One of my writer friends recently received a review of his collection of short stories and although it was a mixed bag (from "part-gripping, part-lackluster" to "Stanford captivates with shocking plot twists and turns") the overall tone was negative. Several of the criticisms with regard to my friend's execution of the stories may well be merited, but I take issue with the reviewer's claim that although the stories are set in Trinidad and Tobago they provide no "insight into Caribbean history and culture". The events could have taken place in Anytown, USA, he claims.
This brings me to the whole question of people's preconceptions. My friend did not attempt to write a travelogue. He did not write his stories to acquaint foreigners with the culture and history of 'the islands'. He wrote about the violent crime that is right now tearing the fabric of his homeland to shreds. According to the reviewer, the stories "tell little of island life". Oh, really? What the reviewer means is that the stories tell little about his preconceptions of island life. In fact, the stories showcase the reality of life on this island right now; violence is an issue that Trinidadians confront every day, and I don't believe the writer should be chastened for omitting titillating cultural soupçons and historical tidbits from his stories.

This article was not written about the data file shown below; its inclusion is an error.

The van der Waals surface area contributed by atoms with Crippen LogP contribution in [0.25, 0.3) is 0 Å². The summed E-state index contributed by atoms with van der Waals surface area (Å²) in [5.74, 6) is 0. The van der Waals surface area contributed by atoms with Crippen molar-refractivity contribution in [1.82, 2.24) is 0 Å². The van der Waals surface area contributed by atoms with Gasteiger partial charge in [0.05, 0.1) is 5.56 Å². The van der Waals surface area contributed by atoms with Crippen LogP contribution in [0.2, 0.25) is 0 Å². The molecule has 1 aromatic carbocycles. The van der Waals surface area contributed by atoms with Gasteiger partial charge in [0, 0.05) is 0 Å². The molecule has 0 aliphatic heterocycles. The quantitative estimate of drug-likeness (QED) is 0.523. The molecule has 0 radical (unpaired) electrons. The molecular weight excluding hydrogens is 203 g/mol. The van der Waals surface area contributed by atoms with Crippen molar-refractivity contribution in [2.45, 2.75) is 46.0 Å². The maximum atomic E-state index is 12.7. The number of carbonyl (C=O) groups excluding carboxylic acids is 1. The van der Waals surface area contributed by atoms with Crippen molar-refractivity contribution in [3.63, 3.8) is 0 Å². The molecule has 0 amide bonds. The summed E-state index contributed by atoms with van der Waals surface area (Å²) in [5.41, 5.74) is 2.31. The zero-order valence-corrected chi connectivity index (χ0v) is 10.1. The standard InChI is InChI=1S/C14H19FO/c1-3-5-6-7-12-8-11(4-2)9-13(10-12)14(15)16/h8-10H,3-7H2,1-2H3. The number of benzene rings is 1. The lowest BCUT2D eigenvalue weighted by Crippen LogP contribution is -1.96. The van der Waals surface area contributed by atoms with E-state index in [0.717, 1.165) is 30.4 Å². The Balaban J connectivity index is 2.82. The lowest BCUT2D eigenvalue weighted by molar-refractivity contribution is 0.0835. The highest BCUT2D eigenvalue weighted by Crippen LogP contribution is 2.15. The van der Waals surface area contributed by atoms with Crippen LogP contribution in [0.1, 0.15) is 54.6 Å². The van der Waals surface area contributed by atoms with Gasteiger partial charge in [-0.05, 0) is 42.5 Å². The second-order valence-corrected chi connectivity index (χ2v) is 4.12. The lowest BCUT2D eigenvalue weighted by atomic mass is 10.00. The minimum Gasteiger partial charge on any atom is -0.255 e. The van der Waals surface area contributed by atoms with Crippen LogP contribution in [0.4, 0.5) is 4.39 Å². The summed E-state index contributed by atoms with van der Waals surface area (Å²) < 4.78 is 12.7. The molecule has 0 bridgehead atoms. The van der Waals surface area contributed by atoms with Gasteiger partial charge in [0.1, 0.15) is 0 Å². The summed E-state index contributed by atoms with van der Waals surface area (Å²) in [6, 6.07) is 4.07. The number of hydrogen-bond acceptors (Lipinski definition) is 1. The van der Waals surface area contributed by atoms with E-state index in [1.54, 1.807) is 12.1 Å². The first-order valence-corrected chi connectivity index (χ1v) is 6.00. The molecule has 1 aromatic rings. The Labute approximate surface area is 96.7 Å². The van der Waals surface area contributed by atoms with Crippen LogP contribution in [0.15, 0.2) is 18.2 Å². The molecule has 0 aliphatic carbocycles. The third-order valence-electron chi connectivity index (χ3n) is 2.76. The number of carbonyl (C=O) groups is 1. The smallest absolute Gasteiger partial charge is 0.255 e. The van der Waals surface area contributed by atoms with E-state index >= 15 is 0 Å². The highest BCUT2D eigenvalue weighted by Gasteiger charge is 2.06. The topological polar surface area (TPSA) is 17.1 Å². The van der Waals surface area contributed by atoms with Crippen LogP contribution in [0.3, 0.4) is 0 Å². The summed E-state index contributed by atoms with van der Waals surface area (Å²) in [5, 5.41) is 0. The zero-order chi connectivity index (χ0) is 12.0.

Our similarities transcend our differences. Our struggles are universal. The reviewer himself says that "Stanford gives much more attention to exploring universal questions: What is right? What is wrong? What is justice?" If these are concerns that Anyone, from Anytown, USA can relate to, what of it? Why is this considered a flaw in the work? An American writer of similar stories would not be rebuked for his laser focus on the central issues. He would not be told to include more cultural and historical elements in his stories.
Criticize the writer's pacing, his prose, his characterization, his use of dialogue or whatever, I say, but please, don't censure him for not writing about limbo dancers drinking rum under coconut trees to pander to the assumed preconceptions of a 'foreign' audience.